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I want to find $c_k$ for

$n = 1 + c_1 \Pi(n) + c_2 \Pi(\frac{n}{2})+ c_3 \Pi(\frac{n}{3})+ c_4 \Pi(\frac{n}{4})+ c_5 \Pi(\frac{n}{5})+...$,

assuming there are such coefficients, where

$\Pi(n) = \pi(n) + \frac{1}{2}\pi(n^\frac{1}{2})+ \frac{1}{3}\pi(n^\frac{1}{3})+ \frac{1}{4}\pi(n^\frac{1}{4})+...$ and $\pi(n)$ is the prime counting function.

Are there known techniques for solving a problem like this?

EDIT - I was really asking this to figure out how tough of a question this is. At least for anon, not very tough, it would seem.

In case any of you are curious, one way to calculate these coefficients is like so:

If $C_k$ are the Gregory Coefficients, the first few terms being $-1, \frac{1}{2}, \frac{1}{12}, \frac{1}{24}, \frac{19}{720}, \frac{3}{160},...$, and we have the strict divisor function such that

$d_0'(j) = 1$ if $n = 1$, $0$ otherwise

$d_1'(j) = 1$ if $n \neq 1$, $0$ otherwise

$d_k'(n) = \sum\limits_{j | n} d_1'(j) d_{k-1}'(n/j )$

then $c_k = \sum\limits_{a=0} -1^a C_a d_a'(k)$

There's a straightforward reason why the Gregory coefficients show up, involving Linnik's identity $\sum\limits_{k=1} \frac{-1^{k+1}}{k} d_k'(n) = \frac{\Lambda(n)}{\log n}$and multiplicative inverses of series coefficients, but I won't go into that.

Anyway, good job, anon.

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Looks like Möbius inversion won't work here. You might be able to compute the coefficients recursively, though. Since $\Pi(1)=0$ and $\Pi(2)=1$, we make the deduction $2=1+c_1\Pi(2)$ $\implies c_1=1$. Likewise $\Pi(3)=2$ and $\Pi(4)=5/2$, hence $c_2=1/2$. Then $c_3=1/2$ and $c_4=5/12$ (if I did my arithmetic correctly). – anon Sep 14 '11 at 19:09
Wow - color me impressed. I had actually tracked down a much more complicated way of solving this problem, but you jump to the end pretty much immediately. It's too bad you didn't submit this as an answer - I would have voted it up. – Nathan McKenzie Sep 14 '11 at 19:49
The recursion idea wasn't really a number-theoretic insight, and Eric was the one who thought of involving $\Lambda(n)/\log n$ and noticed the factorization pattern, so I don't see why I get so much credit. But now I'm curious if a more analytic derivation can be made in a Riemann-esque way with $z/\log(1-z)$, contour integration, and some kind of divisibility inversion. – anon Sep 14 '11 at 20:33
up vote 3 down vote accepted

This is really a comment, but it is a bit too long.

Notice that you are summing under a hyperbola. Since $$\Pi(x)=\sum_{n\leq x}\frac{\Lambda(n)}{\log n}$$ we see that $$\sum_{k\leq x}c_{k}\Pi\left(\frac{x}{k}\right)=\sum_{k\leq x}c_{k}\sum_{n\leq\frac{x}{k}}\frac{\Lambda(n)}{\log n}=\sum_{nk\leq x}c_{k}\frac{\Lambda(n)}{\log n}.$$ Equivalently we are trying to find $f$, some function on the integers, satifying $$\sum_{n\leq M}\left(f*\frac{\Lambda}{\log}\right)(n)=M.$$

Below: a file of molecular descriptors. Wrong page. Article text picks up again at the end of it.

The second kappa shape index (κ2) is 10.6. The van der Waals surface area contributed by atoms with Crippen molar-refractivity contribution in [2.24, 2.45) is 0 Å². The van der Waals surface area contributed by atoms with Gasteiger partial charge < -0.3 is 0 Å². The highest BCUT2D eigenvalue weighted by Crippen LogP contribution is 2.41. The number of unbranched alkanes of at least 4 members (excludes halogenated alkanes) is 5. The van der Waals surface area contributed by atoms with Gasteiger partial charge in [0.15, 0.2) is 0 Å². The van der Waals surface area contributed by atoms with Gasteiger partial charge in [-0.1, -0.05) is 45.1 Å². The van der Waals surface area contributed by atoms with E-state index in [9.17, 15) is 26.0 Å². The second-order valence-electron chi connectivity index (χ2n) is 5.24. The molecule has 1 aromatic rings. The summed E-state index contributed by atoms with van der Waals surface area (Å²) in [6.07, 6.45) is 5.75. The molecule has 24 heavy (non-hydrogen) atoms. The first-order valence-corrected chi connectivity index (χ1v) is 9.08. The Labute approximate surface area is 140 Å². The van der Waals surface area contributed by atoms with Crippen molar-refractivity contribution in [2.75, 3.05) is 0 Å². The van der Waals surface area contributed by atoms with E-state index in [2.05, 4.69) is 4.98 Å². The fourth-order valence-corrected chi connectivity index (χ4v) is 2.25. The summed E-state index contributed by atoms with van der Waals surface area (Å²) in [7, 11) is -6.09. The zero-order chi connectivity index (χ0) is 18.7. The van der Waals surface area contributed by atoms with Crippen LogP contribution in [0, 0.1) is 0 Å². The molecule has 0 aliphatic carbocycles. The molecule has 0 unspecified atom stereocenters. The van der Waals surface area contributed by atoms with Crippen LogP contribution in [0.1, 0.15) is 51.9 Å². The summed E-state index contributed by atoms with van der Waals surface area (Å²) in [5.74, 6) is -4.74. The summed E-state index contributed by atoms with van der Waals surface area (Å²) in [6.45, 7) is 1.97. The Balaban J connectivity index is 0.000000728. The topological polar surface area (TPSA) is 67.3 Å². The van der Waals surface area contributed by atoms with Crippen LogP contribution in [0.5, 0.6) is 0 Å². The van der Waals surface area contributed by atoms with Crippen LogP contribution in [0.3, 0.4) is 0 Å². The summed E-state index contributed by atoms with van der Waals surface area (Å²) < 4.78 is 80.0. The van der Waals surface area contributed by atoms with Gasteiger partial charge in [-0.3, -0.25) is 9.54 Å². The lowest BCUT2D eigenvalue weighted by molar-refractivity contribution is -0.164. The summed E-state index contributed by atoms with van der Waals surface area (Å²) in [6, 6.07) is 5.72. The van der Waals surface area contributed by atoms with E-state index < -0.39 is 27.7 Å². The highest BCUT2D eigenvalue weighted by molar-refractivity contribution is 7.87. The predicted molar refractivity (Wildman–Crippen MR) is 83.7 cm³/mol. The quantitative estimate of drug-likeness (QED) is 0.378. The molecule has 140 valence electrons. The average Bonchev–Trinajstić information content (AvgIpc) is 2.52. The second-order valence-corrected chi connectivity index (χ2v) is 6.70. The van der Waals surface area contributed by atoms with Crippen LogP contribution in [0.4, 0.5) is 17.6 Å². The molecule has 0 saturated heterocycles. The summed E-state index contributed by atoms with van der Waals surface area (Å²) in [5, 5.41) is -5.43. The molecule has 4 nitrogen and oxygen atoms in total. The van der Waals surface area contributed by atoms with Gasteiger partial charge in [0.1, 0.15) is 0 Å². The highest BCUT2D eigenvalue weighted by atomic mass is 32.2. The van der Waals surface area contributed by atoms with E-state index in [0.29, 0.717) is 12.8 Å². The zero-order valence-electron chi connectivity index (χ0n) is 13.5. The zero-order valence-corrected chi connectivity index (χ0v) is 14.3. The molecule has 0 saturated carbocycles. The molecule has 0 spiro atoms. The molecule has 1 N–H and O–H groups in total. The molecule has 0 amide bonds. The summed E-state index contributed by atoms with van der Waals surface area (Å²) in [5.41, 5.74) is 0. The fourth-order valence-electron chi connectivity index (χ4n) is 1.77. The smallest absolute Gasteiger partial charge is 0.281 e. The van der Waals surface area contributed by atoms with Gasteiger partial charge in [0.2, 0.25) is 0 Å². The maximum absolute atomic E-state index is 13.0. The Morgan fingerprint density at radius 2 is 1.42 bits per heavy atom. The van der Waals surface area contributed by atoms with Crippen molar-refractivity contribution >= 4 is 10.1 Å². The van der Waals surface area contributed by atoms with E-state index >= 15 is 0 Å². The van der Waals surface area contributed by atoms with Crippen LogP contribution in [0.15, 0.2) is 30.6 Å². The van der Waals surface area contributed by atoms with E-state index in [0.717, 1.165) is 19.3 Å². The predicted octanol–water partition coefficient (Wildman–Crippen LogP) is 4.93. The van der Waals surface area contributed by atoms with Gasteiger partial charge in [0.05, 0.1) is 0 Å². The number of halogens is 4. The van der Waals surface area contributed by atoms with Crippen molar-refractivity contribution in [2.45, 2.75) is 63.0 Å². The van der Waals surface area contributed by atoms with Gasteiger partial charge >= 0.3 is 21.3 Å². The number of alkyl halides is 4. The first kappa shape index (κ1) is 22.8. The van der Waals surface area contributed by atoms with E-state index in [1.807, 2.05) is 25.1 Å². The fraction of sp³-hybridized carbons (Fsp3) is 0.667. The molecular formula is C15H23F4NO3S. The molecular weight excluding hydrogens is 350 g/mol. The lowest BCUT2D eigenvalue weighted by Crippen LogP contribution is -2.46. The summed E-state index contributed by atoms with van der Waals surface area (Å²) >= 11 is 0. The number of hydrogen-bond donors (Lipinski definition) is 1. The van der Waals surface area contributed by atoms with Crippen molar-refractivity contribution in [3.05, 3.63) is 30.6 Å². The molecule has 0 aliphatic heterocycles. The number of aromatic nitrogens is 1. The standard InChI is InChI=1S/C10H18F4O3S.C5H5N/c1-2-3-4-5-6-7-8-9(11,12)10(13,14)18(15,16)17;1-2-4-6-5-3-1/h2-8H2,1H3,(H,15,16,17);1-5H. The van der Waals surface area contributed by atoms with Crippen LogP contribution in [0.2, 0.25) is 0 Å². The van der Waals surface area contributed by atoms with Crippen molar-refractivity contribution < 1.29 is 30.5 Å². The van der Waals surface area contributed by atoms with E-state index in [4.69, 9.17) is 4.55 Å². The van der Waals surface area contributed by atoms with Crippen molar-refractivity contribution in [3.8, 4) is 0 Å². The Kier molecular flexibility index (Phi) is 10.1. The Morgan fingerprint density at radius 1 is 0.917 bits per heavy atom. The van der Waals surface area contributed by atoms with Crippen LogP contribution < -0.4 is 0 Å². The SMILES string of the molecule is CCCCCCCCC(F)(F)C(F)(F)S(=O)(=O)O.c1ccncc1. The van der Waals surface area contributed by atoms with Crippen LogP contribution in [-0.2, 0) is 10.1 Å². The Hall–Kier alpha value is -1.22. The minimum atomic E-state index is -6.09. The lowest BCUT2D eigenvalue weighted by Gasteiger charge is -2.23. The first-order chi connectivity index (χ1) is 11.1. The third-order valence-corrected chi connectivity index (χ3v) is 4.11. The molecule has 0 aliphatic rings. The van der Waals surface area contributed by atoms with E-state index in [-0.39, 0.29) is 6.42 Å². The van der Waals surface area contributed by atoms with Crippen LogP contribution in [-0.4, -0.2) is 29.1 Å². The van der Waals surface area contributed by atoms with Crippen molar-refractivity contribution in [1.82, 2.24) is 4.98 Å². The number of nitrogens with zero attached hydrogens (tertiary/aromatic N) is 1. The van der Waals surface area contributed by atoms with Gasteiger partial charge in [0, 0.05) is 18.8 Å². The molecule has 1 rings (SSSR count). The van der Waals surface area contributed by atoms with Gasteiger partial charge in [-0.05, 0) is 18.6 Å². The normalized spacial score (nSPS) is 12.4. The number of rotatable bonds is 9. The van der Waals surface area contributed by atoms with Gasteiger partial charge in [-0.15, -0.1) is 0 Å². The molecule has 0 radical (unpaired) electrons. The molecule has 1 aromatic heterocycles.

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Here is the implementation of anon's idea:

enter image description here

In case you would like to try the code out:

\[CapitalPi][n : (_Integer | _Rational)] := 
 Module[{k = Ceiling[Log2[n]] + 2, rec}, rec = 1/Range[k]; 

FindCoefficientsC[len_] := 
 Module[{mat = 
    PadRight[Table[\[CapitalPi][n/m], {n, 2, 2 len + 1}, {m, 1, n}]]},
    PadRight[mat], Range[1, 2 len]][[;; MatrixRank[mat]]]
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It is worth noting that each entry in the list depends on the prime factor decomposition of the number. If $k$ is prime, $c_k=\frac{1}{2}$. If $k=p^2$, then $c_k=\frac{5}{12}$, $$k=p^3\Rightarrow c_k=\frac{3}{8}$$ and $$k=p^4\Rightarrow c_k=\frac{251}{720}.$$ Also, if $k=pq$, (distinct primes) then $c_k=\frac{1}{3}$ and if $k=pqr$ then $c_k=\frac{1}{4}$. Lastly $k=p^2q$ then $c_k=\frac{7}{24}$. I can't see a pattern at the moment, but I think a good guess would not be hard to prove. – Eric Naslund Sep 14 '11 at 19:52
@Eric: If you're curious, I've added an explicit description of the coefficients to my question edit. I was fishing a bit with this question, to see if any other techniques existed for solving this problem - which they did, apparently. – Nathan McKenzie Sep 14 '11 at 20:18

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